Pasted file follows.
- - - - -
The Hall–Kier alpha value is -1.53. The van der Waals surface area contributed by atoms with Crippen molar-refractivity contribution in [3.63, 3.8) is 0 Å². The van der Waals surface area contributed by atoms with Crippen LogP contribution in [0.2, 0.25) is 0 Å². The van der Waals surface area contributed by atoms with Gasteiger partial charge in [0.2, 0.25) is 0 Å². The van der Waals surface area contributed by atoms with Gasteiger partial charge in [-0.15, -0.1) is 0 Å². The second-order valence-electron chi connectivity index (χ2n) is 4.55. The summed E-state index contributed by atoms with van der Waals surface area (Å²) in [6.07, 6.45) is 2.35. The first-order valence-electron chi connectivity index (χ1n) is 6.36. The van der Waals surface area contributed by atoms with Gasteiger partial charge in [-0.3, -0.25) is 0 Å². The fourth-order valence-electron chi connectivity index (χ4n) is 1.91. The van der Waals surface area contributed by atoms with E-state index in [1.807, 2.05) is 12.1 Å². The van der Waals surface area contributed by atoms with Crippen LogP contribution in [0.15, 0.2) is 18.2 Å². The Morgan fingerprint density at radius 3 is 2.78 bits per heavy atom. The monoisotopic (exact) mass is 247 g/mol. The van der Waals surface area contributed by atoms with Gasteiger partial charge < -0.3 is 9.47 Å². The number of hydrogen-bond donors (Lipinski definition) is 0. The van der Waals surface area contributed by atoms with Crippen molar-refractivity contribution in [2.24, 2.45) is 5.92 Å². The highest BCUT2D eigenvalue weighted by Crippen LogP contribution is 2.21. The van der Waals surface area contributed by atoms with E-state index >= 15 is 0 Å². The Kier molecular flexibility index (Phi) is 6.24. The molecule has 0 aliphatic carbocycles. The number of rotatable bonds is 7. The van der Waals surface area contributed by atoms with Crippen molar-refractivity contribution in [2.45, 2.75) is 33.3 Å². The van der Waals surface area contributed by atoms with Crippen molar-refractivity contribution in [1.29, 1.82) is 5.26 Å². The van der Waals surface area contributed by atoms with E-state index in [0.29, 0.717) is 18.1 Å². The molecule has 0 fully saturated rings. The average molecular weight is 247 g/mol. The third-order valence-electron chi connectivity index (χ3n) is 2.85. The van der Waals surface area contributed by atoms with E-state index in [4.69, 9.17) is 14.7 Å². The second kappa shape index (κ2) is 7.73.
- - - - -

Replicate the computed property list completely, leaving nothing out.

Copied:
The Hall–Kier alpha value is -1.53. The van der Waals surface area contributed by atoms with Crippen molar-refractivity contribution in [3.63, 3.8) is 0 Å². The van der Waals surface area contributed by atoms with Crippen LogP contribution in [0.2, 0.25) is 0 Å². The van der Waals surface area contributed by atoms with Gasteiger partial charge in [0.2, 0.25) is 0 Å². The van der Waals surface area contributed by atoms with Gasteiger partial charge in [-0.15, -0.1) is 0 Å². The second-order valence-electron chi connectivity index (χ2n) is 4.55. The summed E-state index contributed by atoms with van der Waals surface area (Å²) in [6.07, 6.45) is 2.35. The first-order valence-electron chi connectivity index (χ1n) is 6.36. The van der Waals surface area contributed by atoms with Gasteiger partial charge in [-0.3, -0.25) is 0 Å². The fourth-order valence-electron chi connectivity index (χ4n) is 1.91. The van der Waals surface area contributed by atoms with E-state index in [1.807, 2.05) is 12.1 Å². The van der Waals surface area contributed by atoms with Crippen LogP contribution in [0.15, 0.2) is 18.2 Å². The Morgan fingerprint density at radius 3 is 2.78 bits per heavy atom. The monoisotopic (exact) mass is 247 g/mol. The van der Waals surface area contributed by atoms with Gasteiger partial charge < -0.3 is 9.47 Å². The number of hydrogen-bond donors (Lipinski definition) is 0. The van der Waals surface area contributed by atoms with Crippen molar-refractivity contribution in [2.24, 2.45) is 5.92 Å². The highest BCUT2D eigenvalue weighted by Crippen LogP contribution is 2.21. The van der Waals surface area contributed by atoms with E-state index >= 15 is 0 Å². The Kier molecular flexibility index (Phi) is 6.24. The molecule has 0 aliphatic carbocycles. The number of rotatable bonds is 7. The van der Waals surface area contributed by atoms with Crippen molar-refractivity contribution in [2.45, 2.75) is 33.3 Å². The van der Waals surface area contributed by atoms with Crippen molar-refractivity contribution in [1.29, 1.82) is 5.26 Å². The van der Waals surface area contributed by atoms with E-state index in [0.29, 0.717) is 18.1 Å². The molecule has 0 fully saturated rings. The average molecular weight is 247 g/mol. The third-order valence-electron chi connectivity index (χ3n) is 2.85. The van der Waals surface area contributed by atoms with E-state index in [4.69, 9.17) is 14.7 Å². The second kappa shape index (κ2) is 7.73.